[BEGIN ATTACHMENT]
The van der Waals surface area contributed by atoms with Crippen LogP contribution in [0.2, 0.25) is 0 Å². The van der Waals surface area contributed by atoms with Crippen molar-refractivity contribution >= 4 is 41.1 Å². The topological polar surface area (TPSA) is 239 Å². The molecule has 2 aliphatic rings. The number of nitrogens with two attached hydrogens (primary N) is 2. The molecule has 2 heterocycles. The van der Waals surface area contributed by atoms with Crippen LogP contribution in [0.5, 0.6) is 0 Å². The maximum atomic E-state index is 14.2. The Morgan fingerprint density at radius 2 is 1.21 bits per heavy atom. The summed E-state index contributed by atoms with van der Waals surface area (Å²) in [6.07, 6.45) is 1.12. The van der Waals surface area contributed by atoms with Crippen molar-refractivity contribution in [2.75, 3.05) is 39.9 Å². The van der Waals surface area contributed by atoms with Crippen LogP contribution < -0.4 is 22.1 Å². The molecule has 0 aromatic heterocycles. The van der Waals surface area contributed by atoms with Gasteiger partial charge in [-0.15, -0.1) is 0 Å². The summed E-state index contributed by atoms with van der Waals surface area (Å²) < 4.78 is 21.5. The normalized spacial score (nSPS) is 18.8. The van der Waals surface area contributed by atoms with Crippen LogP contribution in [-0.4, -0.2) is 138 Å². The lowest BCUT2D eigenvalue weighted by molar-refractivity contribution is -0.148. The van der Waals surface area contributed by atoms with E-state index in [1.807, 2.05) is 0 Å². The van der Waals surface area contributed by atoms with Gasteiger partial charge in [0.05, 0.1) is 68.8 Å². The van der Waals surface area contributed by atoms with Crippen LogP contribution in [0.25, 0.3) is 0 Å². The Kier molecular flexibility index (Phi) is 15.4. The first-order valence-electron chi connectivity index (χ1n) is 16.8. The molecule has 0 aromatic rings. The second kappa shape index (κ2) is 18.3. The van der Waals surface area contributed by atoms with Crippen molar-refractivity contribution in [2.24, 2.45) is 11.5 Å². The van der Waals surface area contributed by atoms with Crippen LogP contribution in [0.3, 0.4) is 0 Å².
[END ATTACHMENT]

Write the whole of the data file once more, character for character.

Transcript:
The van der Waals surface area contributed by atoms with Crippen LogP contribution in [0.2, 0.25) is 0 Å². The van der Waals surface area contributed by atoms with Crippen molar-refractivity contribution >= 4 is 41.1 Å². The topological polar surface area (TPSA) is 239 Å². The molecule has 2 aliphatic rings. The number of nitrogens with two attached hydrogens (primary N) is 2. The molecule has 2 heterocycles. The van der Waals surface area contributed by atoms with Crippen LogP contribution in [0.5, 0.6) is 0 Å². The maximum atomic E-state index is 14.2. The Morgan fingerprint density at radius 2 is 1.21 bits per heavy atom. The summed E-state index contributed by atoms with van der Waals surface area (Å²) in [6.07, 6.45) is 1.12. The van der Waals surface area contributed by atoms with Crippen molar-refractivity contribution in [2.75, 3.05) is 39.9 Å². The van der Waals surface area contributed by atoms with Crippen LogP contribution < -0.4 is 22.1 Å². The molecule has 0 aromatic heterocycles. The van der Waals surface area contributed by atoms with Gasteiger partial charge in [-0.15, -0.1) is 0 Å². The summed E-state index contributed by atoms with van der Waals surface area (Å²) < 4.78 is 21.5. The normalized spacial score (nSPS) is 18.8. The van der Waals surface area contributed by atoms with Crippen LogP contribution in [-0.4, -0.2) is 138 Å². The lowest BCUT2D eigenvalue weighted by molar-refractivity contribution is -0.148. The van der Waals surface area contributed by atoms with E-state index in [1.807, 2.05) is 0 Å². The van der Waals surface area contributed by atoms with Gasteiger partial charge in [0.05, 0.1) is 68.8 Å². The van der Waals surface area contributed by atoms with Crippen LogP contribution in [0.25, 0.3) is 0 Å². The Kier molecular flexibility index (Phi) is 15.4. The first-order valence-electron chi connectivity index (χ1n) is 16.8. The molecule has 0 aromatic rings. The second kappa shape index (κ2) is 18.3. The van der Waals surface area contributed by atoms with Crippen molar-refractivity contribution in [2.24, 2.45) is 11.5 Å². The van der Waals surface area contributed by atoms with Crippen LogP contribution in [0.3, 0.4) is 0 Å².